|Dreaming in code : Ada Byron Lovelace, computer pioneer|
Author: McCully, Emily Arnold
A biography that reveals how the daughter of Lord Byron, Britain's most infamous romantic poet, became the world's first computer programmer.
|Accelerated Reader Information:|
Interest Level: MG
Reading Level: 8.30
Points: 4.0 Quiz: 502363
|Reading Counts Information:|
Interest Level: 6-8
Reading Level: 10.50
Points: 8.0 Quiz: 76737
Kirkus Reviews (02/01/19)
School Library Journal (+) (03/01/19)
The Bulletin of the Center for Children's Books (+) (00/04/19)
The Hornbook (00/05/19)
Full Text Reviews:
School Library Journal - 03/01/2019 Gr 5–8—Ada Lovelace (1815–1852), daughter of poet Lord Bryon, was raised in privilege by her mother, married into an aristocratic, titled family, and received an outstanding education for a woman in the 19th-century. Always inquisitive and showing qualities of genius, Ada had the best tutors in mathematics and science. She met many important men of science, including inventor Charles Babbage. They worked together and produced concepts that presage computer programming. These concepts, as well as Babbage's design of an analytical engine, were forerunners of today's computers. Ada's restless spirit, addiction to gambling, use of narcotics, and poor health plagued her in the last years of her life. She was never able to overcome the prejudice against women in science. For example, she wasn't allowed to enter the building of the Royal Society nor borrow books from its library. This book is divided into five parts that chronicle Ada's life. In addition to the strong supporting back matter, the use of citations is an outstanding feature of this volume. VERDICT An exceptional biography and an important addition for all STEM collections.—Patricia Ann Owens, formerly at Illinois Eastern Community College, Mt. Carmel - Copyright 2019 Publishers Weekly, Library Journal and/or School Library Journal used with permission.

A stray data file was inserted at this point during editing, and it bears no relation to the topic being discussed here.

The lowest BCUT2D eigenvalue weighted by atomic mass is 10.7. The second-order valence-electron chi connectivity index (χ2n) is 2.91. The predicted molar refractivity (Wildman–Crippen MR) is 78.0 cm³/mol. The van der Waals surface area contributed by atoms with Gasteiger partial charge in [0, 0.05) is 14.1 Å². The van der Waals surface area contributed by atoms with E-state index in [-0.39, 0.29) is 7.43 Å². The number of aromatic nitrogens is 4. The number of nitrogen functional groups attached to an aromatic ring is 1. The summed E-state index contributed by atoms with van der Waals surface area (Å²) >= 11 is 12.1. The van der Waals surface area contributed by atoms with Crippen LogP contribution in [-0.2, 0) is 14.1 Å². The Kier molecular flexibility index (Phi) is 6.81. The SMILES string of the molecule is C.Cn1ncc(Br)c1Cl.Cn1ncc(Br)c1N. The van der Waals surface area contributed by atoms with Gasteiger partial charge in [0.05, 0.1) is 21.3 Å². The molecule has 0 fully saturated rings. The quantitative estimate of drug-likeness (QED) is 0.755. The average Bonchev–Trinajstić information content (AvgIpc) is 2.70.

Booklist - 03/01/2019 Interest in Ada Byron Lovelace and other female pioneers of science has soared of late. This young adult biography is a particularly exemplary example of the burgeoning genre and should find a home in all libraries. Caldecott medalist McCully is careful to show Lovelace as a complex, and sometimes troubled, child, teen, and woman whose love of math was as passionate as love of poetry was to her famous father, the Romantic poet Lord Byron. While Lovelace’s mother, a controlling figure who reviled Lord Byron, was rather distant, she did cultivate her daughter’s intellect. She also introduced Lovelace to Charles Babbage, a well-known figure in England who was developing a protocomputer called the Analytical Engine. It was Lovelace who foresaw its implications and who ultimately wrote “code” for its use. While her life was tragically short, she is now generally acknowledged as “the first computer programmer.” McCully’s work is eminently readable, with short chapters and lavish illustrations. It also includes meaty appendixes and source notes for teen scholars. A worthy addition to biography bookshelves. - Copyright 2019 Booklist.